I received a call late last year from a gentleman in a panic. Him and his wife were both in their early 70s and in the early stages of a comfortable retirement with Social Security, a pension, IRAs and other savings. Plus, their health care costs were fair with both of them being on Medicare and in good health. Thus, they were doing ok. Then all of a sudden they weren’t. The amount of their federal taxes suddenly increased substantially and they received the dreaded notice in the mail telling them that their Medicare Part B and Part D premiums are going up substantially. He called and wanted to know what in the world happened.
This is a common theme that happens to many retirees once they reach the age in their life when they are forced to start drawing money out of their retirement savings plans. These forced withdrawals are called Required Minimum Distributions (RMDs). Unbeknownst to most people, these distributions can have a ripple effect on many facets of your retirement plan.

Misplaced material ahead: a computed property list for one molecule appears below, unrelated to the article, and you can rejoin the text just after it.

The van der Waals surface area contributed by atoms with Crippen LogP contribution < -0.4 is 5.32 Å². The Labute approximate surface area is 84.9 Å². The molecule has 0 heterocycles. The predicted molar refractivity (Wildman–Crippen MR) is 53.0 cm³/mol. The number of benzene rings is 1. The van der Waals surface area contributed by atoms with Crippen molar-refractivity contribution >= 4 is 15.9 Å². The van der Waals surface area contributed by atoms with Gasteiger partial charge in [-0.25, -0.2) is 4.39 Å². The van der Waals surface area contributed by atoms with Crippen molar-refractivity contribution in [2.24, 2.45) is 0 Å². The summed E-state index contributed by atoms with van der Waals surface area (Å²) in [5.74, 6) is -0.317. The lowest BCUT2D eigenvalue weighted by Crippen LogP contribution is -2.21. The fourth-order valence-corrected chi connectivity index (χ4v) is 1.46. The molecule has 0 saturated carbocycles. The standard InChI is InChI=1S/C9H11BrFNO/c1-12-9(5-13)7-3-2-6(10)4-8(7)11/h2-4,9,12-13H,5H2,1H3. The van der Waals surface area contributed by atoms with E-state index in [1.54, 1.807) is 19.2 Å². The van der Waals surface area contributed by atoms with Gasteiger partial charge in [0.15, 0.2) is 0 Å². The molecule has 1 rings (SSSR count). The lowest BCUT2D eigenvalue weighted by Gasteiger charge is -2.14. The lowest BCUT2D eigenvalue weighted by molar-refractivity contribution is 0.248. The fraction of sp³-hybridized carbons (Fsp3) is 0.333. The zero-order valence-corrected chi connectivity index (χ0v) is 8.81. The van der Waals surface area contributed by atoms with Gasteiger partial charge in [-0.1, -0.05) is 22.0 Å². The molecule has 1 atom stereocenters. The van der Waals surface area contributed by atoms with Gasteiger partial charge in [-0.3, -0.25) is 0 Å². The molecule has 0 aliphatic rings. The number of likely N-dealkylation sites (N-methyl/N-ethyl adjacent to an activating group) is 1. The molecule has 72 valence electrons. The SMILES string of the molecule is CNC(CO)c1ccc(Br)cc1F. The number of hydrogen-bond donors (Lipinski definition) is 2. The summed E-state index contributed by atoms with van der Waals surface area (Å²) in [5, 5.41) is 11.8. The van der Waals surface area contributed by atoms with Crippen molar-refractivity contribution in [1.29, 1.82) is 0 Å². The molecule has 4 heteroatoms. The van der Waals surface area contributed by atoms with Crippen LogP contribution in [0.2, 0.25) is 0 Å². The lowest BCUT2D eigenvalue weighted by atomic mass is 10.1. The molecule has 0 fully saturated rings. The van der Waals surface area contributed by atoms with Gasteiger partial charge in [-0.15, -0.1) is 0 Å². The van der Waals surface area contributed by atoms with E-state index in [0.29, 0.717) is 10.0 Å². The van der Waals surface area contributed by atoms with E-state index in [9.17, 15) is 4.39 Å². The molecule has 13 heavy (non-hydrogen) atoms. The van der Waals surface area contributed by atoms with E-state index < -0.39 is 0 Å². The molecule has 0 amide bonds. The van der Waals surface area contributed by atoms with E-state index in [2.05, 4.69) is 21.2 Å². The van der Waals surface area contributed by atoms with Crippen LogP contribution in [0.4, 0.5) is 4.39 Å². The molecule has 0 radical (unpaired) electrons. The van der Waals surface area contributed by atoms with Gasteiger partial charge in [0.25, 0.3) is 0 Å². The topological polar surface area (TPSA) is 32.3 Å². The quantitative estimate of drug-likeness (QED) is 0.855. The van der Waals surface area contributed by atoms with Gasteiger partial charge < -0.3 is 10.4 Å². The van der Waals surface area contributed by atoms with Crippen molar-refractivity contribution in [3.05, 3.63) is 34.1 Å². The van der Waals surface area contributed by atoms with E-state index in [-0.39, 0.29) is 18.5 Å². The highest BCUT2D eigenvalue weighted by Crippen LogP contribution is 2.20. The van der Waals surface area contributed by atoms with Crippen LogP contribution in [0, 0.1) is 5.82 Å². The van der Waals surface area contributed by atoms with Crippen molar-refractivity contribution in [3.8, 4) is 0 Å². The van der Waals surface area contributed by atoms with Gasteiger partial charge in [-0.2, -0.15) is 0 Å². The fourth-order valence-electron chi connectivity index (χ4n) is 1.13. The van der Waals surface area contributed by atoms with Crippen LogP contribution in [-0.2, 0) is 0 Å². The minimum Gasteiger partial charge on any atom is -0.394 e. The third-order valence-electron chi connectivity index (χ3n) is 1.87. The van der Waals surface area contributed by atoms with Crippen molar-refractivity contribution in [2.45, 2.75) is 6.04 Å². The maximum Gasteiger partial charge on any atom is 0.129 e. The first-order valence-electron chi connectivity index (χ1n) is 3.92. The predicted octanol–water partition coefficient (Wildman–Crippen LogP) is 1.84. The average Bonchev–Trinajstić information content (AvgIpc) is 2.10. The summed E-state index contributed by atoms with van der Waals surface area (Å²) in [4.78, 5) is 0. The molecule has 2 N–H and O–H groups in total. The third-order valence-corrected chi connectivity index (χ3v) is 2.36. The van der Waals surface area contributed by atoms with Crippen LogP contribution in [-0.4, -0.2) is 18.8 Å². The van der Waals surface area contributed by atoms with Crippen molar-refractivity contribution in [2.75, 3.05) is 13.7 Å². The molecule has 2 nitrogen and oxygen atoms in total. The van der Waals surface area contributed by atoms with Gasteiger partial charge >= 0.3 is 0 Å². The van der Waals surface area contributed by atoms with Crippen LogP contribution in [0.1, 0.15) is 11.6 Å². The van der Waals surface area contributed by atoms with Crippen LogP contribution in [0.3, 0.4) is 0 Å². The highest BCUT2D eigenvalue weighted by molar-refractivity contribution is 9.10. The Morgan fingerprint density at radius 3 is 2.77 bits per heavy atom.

An RMD is included as taxable income for the year it is taken. This additional taxable income can negatively affect the availability of deductions and other tax saving items. In addition, RMDs are countable in the formula which determines how much of your Social Security is taxed.
Obviously, this is not good news. But, it gets worse. Another significant negative impact of RMDs can be increased Medicare costs. And this is one area that is often overlooked or not even considered when saving for retirement.
Unfortunately, this all came together at once for this particular couple, which caused him to ask that serious question – what in the world happened. After looking into their situation, their RMDs caused 85% of their Social Security to be taxed and it threw them into a much higher tax bracket. All of this then increased their Medicare costs. Thus, all of a sudden, their retirement plan was not comfortable and at risk.
So, how and why did all this happen? And more importantly, what can be done to prevent it? Your first step is to register for an upcoming retirement planning class and get educated. By knowing all of your options, you’ll be able to make informed decisions about your future – and your money.